How to Grow Hydrangeas in New Jersey – Quick and Easy Guide

When it  comes to creating a beautiful garden, there is nothing like a hydrangea.  These flowering plants bloom in a variety of colors and are vibrant, full, and fragrant.  This is the perfect time to start planning and planting, and the experts at Cerbo’s are here to help.

When to plant hydrangeas

The two best times to plant your hydrangeas in New Jersey are early spring and fall, during the cooler part of the day.  Plan to plant early morning or early evening when the sun isn’t particularly strong.  The hydrangea will need time to get its roots firmly planted in the ground, and to soak up all of those nutrients.

Where to plant hydrangeas

Find a spot that gets early morning sun and is sheltered from the blustering afternoon heat.  Hydrangeas like it cooler and tend to wilt when faced with excessive exposure to the sun.  You also want to be careful to plant your hydrangeas far enough away from trees to avoid competition for resources.  

How to plant hydrangeas

You will want to start by digging a hole about 2 feet wider than the root, and deep enough so the hydrangea will be about level (or a touch higher than) the ground. A good tip for depth is to use the depth of the pot in which it came.  Before placing the hydrangea in the hole, add some mulch.  Building a mound of soil around the hydrangea ball will improve water drainage so it runs away from the base of the plant instead of drowning it.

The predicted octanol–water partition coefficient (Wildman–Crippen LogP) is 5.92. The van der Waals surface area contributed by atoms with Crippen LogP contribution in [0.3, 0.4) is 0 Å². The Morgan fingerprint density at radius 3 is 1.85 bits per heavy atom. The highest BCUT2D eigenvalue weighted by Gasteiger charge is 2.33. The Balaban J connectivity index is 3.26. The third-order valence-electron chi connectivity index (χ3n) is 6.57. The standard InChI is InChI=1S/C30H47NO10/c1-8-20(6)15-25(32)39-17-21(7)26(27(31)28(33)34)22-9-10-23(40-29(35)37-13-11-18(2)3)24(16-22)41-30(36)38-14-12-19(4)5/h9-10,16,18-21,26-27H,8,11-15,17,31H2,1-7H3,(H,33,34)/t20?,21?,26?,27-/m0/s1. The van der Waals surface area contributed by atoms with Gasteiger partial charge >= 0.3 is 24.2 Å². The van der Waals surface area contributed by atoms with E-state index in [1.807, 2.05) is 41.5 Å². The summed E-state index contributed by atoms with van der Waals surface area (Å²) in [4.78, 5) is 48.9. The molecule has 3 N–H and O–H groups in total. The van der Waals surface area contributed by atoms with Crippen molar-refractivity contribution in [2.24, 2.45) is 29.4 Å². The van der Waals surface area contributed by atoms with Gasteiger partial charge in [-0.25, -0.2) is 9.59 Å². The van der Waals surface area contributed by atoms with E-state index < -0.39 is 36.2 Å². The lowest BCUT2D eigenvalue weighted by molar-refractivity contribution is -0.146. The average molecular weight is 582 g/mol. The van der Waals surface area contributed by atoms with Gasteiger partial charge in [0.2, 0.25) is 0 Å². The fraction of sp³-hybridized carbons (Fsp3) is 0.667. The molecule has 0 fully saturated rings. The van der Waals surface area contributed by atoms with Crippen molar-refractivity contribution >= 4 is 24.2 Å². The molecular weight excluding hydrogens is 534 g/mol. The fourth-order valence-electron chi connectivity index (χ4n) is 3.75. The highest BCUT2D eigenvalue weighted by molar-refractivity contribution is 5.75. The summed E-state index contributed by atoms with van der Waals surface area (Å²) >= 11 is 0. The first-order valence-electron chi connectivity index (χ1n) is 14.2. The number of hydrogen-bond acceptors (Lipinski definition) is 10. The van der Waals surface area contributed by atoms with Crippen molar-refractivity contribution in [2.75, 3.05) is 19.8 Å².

After you plant your hydrangeas

Your hydrangeas will need plenty of water, especially in the beginning.  Be sure to water them early and often, keeping the ground around them damp.  During March, April, and May, aim to provide at least 1 inch of water per week.  You should also add Espoma Bio Tone starter or Espoma Holly Tone fertilizer to give your plants a boost.  Developed right here in New Jersey, the Espoma family of fertilizers is formulated to support the local flora and soil.

Long term care

By early to mid-summer, you might want to think about propagation.  A well-tended hydrangea can easily be used to provide a bounty of blooms, provided you propagate properly.

  • Close enough that a branch can be bent down and covered half way, dig a small trench near the plant.
  • Scratch the bark where the soil touches the branch
  • Fill the trench and hold it down with a paver, brick, or heavy stone.
  • Wait for the branch to form its own root system so it can be moved.

For smooth or oakleaf hydrangeas:

  • Dig up the younger plant and separate it from the original
  • Transplant to the new location

Now that you’re ready to plant, it’s time to shop!  Pop over to Cerbo’s for the best selection in plants and fertilizer to help your New Jersey garden grow, and the expert staff at Cerbo’s will answer any of your questions.

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